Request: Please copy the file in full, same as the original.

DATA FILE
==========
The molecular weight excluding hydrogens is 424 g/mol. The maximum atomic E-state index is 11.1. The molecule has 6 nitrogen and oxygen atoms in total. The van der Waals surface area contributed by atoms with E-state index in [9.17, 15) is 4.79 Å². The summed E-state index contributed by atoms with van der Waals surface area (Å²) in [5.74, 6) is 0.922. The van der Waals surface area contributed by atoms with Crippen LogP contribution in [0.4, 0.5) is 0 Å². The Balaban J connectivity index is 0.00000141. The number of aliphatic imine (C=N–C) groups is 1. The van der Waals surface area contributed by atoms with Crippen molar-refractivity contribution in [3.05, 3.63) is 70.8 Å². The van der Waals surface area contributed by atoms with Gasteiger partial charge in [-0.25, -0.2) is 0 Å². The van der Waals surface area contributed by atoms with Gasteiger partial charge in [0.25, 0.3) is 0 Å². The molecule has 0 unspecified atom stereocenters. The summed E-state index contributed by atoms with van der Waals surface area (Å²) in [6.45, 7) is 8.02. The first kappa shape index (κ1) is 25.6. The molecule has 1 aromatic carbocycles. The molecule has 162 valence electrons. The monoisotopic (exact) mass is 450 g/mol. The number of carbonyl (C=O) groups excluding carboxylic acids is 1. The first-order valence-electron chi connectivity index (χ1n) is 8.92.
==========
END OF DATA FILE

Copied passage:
The molecular weight excluding hydrogens is 424 g/mol. The maximum atomic E-state index is 11.1. The molecule has 6 nitrogen and oxygen atoms in total. The van der Waals surface area contributed by atoms with E-state index in [9.17, 15) is 4.79 Å². The summed E-state index contributed by atoms with van der Waals surface area (Å²) in [5.74, 6) is 0.922. The van der Waals surface area contributed by atoms with Crippen LogP contribution in [0.4, 0.5) is 0 Å². The Balaban J connectivity index is 0.00000141. The number of aliphatic imine (C=N–C) groups is 1. The van der Waals surface area contributed by atoms with Crippen molar-refractivity contribution in [3.05, 3.63) is 70.8 Å². The van der Waals surface area contributed by atoms with Gasteiger partial charge in [-0.25, -0.2) is 0 Å². The van der Waals surface area contributed by atoms with Gasteiger partial charge in [0.25, 0.3) is 0 Å². The molecule has 0 unspecified atom stereocenters. The summed E-state index contributed by atoms with van der Waals surface area (Å²) in [6.45, 7) is 8.02. The first kappa shape index (κ1) is 25.6. The molecule has 1 aromatic carbocycles. The molecule has 162 valence electrons. The monoisotopic (exact) mass is 450 g/mol. The number of carbonyl (C=O) groups excluding carboxylic acids is 1. The first-order valence-electron chi connectivity index (χ1n) is 8.92.